On June 12, the Texas Supreme Court upheld rulings by two lower courts that post-production costs had been improperly withheld by Chesapeake Energy Corp. from royalty payments for production of natural gas in the Barnett Shale.
The state high court’s 5-4 decision in Chesapeake Exploration, LLC v. Hyder clarifies when post-production costs may be exempted from overriding royalty interests. The court stated that generally, an overriding royalty on production of gas and oil is not burdened by production costs, but must carry a share of post-production costs, unless there is an agreement that states otherwise. The court stated that the only question to be decided in the lawsuit was whether there was an agreement allocating post-production costs, and the court concluded that there was.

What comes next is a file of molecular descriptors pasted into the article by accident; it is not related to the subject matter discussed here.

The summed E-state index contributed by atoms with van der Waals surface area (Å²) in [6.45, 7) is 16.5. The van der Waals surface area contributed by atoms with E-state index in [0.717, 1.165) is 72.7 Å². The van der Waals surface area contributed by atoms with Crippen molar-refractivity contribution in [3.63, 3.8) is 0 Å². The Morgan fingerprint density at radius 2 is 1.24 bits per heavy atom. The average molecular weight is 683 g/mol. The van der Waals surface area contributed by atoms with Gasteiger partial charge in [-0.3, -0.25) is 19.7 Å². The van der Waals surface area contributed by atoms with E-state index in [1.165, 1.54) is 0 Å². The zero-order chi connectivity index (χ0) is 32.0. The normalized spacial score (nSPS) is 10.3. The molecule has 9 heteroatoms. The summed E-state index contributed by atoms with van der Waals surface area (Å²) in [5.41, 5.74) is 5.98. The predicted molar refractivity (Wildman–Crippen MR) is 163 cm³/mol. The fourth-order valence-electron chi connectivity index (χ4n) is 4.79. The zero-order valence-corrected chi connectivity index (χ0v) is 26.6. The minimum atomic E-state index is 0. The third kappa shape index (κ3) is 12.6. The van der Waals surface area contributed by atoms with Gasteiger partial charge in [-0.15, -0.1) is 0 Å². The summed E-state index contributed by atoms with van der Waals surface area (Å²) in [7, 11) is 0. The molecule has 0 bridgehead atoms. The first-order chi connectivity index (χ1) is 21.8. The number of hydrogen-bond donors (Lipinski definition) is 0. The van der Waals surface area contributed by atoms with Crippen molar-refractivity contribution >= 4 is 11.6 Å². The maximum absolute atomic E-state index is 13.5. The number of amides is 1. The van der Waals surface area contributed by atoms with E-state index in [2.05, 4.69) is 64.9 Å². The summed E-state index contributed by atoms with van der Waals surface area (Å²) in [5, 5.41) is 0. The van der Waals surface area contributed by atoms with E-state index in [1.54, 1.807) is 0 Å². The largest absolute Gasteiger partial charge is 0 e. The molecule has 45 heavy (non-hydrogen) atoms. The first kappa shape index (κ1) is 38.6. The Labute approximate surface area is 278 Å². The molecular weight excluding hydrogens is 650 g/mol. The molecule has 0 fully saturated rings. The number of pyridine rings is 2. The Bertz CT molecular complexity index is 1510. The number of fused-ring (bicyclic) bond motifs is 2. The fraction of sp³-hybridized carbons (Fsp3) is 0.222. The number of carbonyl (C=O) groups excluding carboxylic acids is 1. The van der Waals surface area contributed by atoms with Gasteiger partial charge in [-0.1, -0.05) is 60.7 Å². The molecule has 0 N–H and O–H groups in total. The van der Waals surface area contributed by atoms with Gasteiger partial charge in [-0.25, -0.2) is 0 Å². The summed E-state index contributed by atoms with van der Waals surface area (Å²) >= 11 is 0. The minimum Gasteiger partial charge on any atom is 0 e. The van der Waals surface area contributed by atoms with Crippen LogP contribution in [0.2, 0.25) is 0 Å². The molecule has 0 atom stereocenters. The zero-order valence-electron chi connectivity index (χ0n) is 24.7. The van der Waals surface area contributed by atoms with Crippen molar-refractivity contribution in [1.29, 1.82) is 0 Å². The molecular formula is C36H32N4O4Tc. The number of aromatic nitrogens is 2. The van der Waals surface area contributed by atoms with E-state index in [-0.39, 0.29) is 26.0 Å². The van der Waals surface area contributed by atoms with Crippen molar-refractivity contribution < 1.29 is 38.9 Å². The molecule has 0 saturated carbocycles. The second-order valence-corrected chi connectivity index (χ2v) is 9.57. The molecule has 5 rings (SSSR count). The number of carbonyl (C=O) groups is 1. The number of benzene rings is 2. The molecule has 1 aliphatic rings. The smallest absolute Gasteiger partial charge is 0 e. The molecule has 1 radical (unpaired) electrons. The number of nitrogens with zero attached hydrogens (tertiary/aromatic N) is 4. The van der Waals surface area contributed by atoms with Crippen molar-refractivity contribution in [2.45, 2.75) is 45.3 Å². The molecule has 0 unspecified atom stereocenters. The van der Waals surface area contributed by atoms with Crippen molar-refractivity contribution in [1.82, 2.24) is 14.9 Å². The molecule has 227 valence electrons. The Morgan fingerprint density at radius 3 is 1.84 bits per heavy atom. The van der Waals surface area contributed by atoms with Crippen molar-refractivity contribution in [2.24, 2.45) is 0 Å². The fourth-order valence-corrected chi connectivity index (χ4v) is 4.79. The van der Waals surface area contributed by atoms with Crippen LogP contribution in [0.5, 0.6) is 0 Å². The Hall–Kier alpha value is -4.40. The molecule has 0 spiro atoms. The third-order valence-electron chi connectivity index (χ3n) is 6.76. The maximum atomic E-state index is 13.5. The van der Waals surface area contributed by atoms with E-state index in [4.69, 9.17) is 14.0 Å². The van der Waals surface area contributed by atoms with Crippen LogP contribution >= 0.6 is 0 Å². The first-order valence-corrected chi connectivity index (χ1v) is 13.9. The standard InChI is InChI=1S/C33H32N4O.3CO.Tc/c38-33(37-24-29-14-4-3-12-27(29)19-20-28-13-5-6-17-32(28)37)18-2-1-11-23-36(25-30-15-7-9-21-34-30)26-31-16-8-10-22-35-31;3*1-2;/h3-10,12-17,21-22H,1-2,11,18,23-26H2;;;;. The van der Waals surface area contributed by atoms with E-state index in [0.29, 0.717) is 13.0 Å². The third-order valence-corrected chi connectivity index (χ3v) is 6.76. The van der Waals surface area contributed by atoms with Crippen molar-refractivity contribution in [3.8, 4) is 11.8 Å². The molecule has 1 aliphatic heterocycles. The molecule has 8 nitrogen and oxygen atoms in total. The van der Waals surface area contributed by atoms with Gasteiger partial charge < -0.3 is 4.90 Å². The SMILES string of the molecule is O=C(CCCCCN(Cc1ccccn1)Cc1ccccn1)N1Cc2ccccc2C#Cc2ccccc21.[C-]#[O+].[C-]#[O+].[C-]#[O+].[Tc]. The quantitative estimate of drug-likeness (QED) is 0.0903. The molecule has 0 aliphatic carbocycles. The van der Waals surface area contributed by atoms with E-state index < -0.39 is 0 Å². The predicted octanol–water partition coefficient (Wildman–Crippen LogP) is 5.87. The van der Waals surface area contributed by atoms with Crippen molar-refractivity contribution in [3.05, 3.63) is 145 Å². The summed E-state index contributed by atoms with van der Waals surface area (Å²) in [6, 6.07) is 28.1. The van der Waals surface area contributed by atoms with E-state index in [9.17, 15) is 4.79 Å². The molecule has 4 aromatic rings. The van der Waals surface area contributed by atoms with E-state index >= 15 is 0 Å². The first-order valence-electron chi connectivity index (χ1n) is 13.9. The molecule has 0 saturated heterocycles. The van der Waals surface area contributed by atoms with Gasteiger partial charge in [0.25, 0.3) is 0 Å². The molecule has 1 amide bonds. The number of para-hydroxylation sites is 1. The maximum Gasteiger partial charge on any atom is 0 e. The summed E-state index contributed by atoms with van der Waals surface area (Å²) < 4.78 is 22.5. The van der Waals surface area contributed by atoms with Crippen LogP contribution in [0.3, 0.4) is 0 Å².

The Texas Supreme Court agreed with San Antonio’s Fourth Court of Appeals, which in turn had sided with a court in Tarrant County, Texas, which awarded the Hyder family about $1 million.
In the Hyder case, the state high court revisited its 1996 ruling in Heritage Resources Inc. v. NationsBank. Before Hyder, the default rule had been that royalty interests were subject to post-production costs, which may include taxes and expenses for transportation and treatment. While case law recognized that post-production costs could be allocated by agreement, the court’s ruling in Heritage Resources made it difficult in practice. The “default rule” that post-production costs may be charged to royalty owners has now been significantly weakened.